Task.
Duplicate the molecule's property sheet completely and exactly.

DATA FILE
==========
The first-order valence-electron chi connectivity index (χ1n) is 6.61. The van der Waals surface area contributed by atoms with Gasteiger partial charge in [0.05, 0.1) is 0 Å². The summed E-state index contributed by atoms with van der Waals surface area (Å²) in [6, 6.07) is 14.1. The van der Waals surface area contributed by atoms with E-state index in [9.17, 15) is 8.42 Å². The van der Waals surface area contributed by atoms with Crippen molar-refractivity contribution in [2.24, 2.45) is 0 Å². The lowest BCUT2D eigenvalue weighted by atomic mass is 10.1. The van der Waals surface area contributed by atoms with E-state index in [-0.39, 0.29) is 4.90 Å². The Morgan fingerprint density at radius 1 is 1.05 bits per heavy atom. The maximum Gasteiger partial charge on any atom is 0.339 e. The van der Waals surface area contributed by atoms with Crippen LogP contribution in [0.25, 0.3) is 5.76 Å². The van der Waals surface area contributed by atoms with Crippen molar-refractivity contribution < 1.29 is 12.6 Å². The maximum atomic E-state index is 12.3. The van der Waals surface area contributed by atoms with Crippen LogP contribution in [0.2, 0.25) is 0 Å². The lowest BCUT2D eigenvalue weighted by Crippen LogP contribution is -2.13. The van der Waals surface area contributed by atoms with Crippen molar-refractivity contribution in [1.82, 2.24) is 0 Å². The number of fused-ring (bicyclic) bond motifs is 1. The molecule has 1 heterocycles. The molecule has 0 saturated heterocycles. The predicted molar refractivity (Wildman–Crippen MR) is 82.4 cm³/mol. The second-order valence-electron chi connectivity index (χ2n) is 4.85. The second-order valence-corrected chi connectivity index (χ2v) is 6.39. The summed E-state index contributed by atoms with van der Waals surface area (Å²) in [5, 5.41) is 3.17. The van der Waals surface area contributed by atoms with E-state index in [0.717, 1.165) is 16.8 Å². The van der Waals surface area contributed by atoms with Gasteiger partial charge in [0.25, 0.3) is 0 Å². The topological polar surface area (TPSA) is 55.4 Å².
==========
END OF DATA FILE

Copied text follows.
The first-order valence-electron chi connectivity index (χ1n) is 6.61. The van der Waals surface area contributed by atoms with Gasteiger partial charge in [0.05, 0.1) is 0 Å². The summed E-state index contributed by atoms with van der Waals surface area (Å²) in [6, 6.07) is 14.1. The van der Waals surface area contributed by atoms with E-state index in [9.17, 15) is 8.42 Å². The van der Waals surface area contributed by atoms with Crippen molar-refractivity contribution in [2.24, 2.45) is 0 Å². The lowest BCUT2D eigenvalue weighted by atomic mass is 10.1. The van der Waals surface area contributed by atoms with E-state index in [-0.39, 0.29) is 4.90 Å². The Morgan fingerprint density at radius 1 is 1.05 bits per heavy atom. The maximum Gasteiger partial charge on any atom is 0.339 e. The van der Waals surface area contributed by atoms with Crippen LogP contribution in [0.25, 0.3) is 5.76 Å². The van der Waals surface area contributed by atoms with Crippen molar-refractivity contribution < 1.29 is 12.6 Å². The maximum atomic E-state index is 12.3. The van der Waals surface area contributed by atoms with Crippen LogP contribution in [0.2, 0.25) is 0 Å². The lowest BCUT2D eigenvalue weighted by Crippen LogP contribution is -2.13. The van der Waals surface area contributed by atoms with Crippen molar-refractivity contribution in [1.82, 2.24) is 0 Å². The number of fused-ring (bicyclic) bond motifs is 1. The molecule has 1 heterocycles. The molecule has 0 saturated heterocycles. The predicted molar refractivity (Wildman–Crippen MR) is 82.4 cm³/mol. The second-order valence-electron chi connectivity index (χ2n) is 4.85. The second-order valence-corrected chi connectivity index (χ2v) is 6.39. The summed E-state index contributed by atoms with van der Waals surface area (Å²) in [5, 5.41) is 3.17. The van der Waals surface area contributed by atoms with E-state index in [0.717, 1.165) is 16.8 Å². The van der Waals surface area contributed by atoms with Gasteiger partial charge in [0.25, 0.3) is 0 Å². The topological polar surface area (TPSA) is 55.4 Å².